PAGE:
Report Stolen Vehicles Promptly to Stay Clear of Thieves’ Mayhem
Would you ever help a criminal rob people at gunpoint, buy and sell drugs, or commit a violent home invasion? No? But there’s a chance you might, every time you leave your car unlocked, maybe leave the keys inside, or even leave the motor running in your driveway on a cold winter morning.
If your car is stolen, chances are good that it will be used by the thief to commit other crimes, according to Coloradans Against Auto Theft, a coalition of law enforcement agencies, insurance industry partners, LoJack, and AAA Colorado.
Each week, an average of about 347 cars and trucks are stolen in the Centennial State. And each theft has the potential to enable other, violent, crimes — a domino effect that might have started with your carelessness.
About 97 percent of people arrested for car theft end up facing charges for other crimes, according to Carole Walker, the organization’s chairwoman and executive of the Rocky Mountain Insurance Information Association.
“Colorado’s crime rate is on the rise, and that includes a significant increase in auto theft, which often is involved in other crimes,” Colorado State Patrol chief, Col. Scott Hernandez said.
By taking sensible steps to prevent theft, drivers can help to reduce these violent crimes, he said. Car and truck thefts normally begin increasing each July and rise through December, so the State Patrol and other participants are campaigning to have drivers change their habits now.
Car-Theft Risk Often Underestimated
In 2016, thieves stole 18,047 vehicles across Colorado: 20 percent more than in 2015, and 55 percent more than in 2014, according to the Auto Theft Intelligence Coordination Center, which reports annually on car-theft trends.
Some of its findings: Friday and Monday were the most likely days for car thefts in Colorado in 2016, while Sunday was the slowest. The most common places for cars to be stolen is from residences and parking lots, including garages.
The report also cited the National Insurance Crime Bureau‘s recent analysis showing that in 2016 Pueblo, Colorado, had the second-highest rate of car thefts (for its population) in the United States.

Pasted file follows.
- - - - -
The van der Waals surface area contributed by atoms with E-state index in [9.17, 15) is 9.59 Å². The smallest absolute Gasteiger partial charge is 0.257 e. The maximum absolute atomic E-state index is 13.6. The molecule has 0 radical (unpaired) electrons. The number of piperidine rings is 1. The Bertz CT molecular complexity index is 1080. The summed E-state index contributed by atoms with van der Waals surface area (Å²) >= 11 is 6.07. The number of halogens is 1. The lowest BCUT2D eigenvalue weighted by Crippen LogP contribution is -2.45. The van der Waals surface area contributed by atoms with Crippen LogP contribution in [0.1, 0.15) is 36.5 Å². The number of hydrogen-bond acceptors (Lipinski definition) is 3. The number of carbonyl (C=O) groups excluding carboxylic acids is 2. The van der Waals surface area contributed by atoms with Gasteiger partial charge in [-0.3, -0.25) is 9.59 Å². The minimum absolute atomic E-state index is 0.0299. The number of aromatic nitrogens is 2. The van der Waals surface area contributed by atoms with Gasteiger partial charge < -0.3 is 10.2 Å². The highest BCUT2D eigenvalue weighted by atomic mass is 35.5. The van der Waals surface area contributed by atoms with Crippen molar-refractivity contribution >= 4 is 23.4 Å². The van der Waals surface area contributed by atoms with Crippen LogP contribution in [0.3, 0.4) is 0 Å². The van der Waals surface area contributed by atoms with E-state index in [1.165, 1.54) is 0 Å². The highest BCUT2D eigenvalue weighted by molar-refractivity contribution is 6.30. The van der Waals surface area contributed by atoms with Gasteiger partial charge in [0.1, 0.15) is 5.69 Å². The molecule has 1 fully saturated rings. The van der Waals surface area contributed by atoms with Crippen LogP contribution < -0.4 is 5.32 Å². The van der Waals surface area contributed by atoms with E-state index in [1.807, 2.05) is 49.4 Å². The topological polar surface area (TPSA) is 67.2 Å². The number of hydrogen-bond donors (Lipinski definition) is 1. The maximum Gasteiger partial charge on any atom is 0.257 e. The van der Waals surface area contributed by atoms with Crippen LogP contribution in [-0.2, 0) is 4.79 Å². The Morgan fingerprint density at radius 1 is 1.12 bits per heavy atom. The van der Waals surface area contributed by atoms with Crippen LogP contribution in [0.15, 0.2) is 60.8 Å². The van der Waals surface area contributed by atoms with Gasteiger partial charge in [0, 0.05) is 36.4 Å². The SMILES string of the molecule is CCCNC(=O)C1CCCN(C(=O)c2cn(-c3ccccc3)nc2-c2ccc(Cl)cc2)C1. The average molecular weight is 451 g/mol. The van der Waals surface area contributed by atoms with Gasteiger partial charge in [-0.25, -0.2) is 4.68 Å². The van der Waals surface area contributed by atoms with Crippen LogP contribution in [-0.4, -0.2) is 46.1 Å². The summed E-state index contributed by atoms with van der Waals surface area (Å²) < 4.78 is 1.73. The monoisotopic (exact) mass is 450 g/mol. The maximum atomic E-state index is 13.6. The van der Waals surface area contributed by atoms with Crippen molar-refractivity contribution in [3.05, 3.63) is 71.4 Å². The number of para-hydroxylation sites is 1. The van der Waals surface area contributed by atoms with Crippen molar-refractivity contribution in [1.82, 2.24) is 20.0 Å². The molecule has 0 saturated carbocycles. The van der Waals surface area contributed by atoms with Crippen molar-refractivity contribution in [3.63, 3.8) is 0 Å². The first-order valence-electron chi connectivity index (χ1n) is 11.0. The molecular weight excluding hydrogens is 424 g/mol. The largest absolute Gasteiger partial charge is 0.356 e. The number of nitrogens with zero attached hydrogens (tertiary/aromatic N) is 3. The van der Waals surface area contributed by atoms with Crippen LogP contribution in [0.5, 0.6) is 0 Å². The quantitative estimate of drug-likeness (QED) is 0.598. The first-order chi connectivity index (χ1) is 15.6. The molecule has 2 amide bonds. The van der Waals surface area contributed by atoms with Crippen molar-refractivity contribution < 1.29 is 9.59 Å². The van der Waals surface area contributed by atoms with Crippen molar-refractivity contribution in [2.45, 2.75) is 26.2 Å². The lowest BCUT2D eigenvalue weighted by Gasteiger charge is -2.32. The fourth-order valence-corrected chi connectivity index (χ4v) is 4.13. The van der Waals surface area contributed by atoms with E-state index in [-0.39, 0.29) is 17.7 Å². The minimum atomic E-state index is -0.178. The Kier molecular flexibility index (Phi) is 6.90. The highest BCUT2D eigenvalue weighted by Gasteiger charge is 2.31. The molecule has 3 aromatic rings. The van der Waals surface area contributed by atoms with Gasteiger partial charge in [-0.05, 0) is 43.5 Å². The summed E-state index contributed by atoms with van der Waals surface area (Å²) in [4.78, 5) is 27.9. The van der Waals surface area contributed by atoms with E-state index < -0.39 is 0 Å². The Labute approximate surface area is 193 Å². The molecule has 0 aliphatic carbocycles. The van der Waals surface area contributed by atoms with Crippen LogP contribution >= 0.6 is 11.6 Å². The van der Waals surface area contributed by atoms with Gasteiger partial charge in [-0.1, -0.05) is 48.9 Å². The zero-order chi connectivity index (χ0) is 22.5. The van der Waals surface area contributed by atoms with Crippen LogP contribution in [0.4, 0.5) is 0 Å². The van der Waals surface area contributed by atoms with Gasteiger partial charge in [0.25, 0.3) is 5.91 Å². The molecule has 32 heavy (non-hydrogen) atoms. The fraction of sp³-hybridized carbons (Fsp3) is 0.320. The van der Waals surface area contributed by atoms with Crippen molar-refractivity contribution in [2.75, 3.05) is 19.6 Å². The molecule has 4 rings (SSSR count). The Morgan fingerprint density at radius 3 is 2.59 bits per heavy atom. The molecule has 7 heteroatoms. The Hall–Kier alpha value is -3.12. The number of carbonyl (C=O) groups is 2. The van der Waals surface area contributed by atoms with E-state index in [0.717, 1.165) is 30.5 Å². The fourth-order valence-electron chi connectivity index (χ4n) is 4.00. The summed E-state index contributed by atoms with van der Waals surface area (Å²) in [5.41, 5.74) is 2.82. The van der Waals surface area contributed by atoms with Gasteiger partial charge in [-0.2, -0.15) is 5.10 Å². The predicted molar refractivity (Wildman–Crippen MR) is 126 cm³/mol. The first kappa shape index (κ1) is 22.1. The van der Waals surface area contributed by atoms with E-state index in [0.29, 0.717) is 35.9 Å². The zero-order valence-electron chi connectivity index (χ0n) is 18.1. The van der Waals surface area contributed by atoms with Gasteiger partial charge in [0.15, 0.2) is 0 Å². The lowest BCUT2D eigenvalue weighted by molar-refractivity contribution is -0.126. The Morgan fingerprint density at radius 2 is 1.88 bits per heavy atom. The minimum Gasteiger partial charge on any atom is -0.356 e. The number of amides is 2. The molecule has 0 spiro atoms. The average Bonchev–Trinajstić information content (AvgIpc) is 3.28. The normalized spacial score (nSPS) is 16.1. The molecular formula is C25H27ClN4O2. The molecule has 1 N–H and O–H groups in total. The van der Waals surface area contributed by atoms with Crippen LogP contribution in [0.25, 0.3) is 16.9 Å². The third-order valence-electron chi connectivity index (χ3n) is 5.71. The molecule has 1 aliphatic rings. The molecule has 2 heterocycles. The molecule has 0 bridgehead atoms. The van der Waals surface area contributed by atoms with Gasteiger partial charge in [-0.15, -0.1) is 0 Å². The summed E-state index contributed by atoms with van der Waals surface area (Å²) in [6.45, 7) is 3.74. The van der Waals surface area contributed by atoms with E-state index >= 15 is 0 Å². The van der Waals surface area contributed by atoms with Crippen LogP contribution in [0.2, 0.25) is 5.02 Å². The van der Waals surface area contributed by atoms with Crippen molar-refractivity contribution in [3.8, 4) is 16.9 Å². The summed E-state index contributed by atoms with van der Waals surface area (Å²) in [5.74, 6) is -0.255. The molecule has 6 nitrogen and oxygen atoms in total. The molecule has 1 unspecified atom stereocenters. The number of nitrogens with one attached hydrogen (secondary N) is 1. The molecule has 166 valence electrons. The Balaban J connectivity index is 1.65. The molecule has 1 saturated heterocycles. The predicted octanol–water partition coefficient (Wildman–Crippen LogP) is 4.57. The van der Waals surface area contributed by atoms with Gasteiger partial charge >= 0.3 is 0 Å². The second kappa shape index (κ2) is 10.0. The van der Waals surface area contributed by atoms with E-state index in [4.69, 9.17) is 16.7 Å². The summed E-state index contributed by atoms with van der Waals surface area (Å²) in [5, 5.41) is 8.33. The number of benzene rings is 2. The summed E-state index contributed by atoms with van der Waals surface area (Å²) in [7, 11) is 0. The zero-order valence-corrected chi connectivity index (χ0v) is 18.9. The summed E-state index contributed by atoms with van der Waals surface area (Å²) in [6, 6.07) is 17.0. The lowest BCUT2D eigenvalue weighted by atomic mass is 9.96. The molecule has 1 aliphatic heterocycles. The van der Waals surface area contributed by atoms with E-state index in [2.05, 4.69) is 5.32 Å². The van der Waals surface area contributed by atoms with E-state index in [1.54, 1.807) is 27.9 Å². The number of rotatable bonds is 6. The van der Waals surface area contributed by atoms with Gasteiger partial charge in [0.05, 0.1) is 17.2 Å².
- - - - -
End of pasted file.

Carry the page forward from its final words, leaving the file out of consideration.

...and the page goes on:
Walker, the industry spokeswoman, said:
“Most people think, ‘It will never happen to me,’ but data shows that 48 percent of Coloradans know someone who has had their car stolen. Auto theft is not a victimless crime and impacts the community beyond the stolen vehicle itself.”
Denver Car Thefts Increasing
Denver counted 454 motor vehicle thefts in July 2017, edging over July 2016, when 447 were stolen, according to The Denver Post‘s motor vehicle theft report, updated July 27. Colorado’s largest city has had 2,681 vehicle thefts so far this year, an average of 393.7 per month (13 a day), compared with 391.3 per month in 2016 and 361.7 per month in 2015.
How to Discourage Car Thieves
- Don’t leave your car running while you’re not with it, even to warm the engine in the winter.
- Always, always lock your doors.
- Do not keep weapons such as firearms in your car.
- Pick only well-lighted places to park.
- Do not leave spare keys inside of the car.
- Do not leave purses, phones, or any valuable in plain view.
- Know that only comprehensive insurance coverage will replace a stolen vehicle.
- If you see suspicious activity, reported it to police on a non-emergency line.
Colorado Theft Victims Are Vulnerable in Other Ways
If your car is stolen, you should remember to make three phone calls. Call 911 and file a police report immediately. As the thief may be committing other crimes and creating havoc in your vehicle, it’s critical that you are prompt in reporting the car missing.
Secondly, contact your insurance carrier. The sooner you report the loss, the sooner the insurer can make you whole again.
Following the report to the police and your insurance provider, consider reaching out to a Colorado personal injury attorney who can give you an element of protection and leverage if the theft caused damage to your car, if it is never recovered or if it becomes involved in an auto accident. If your insurer refuses coverage, your attorney will know whom to call.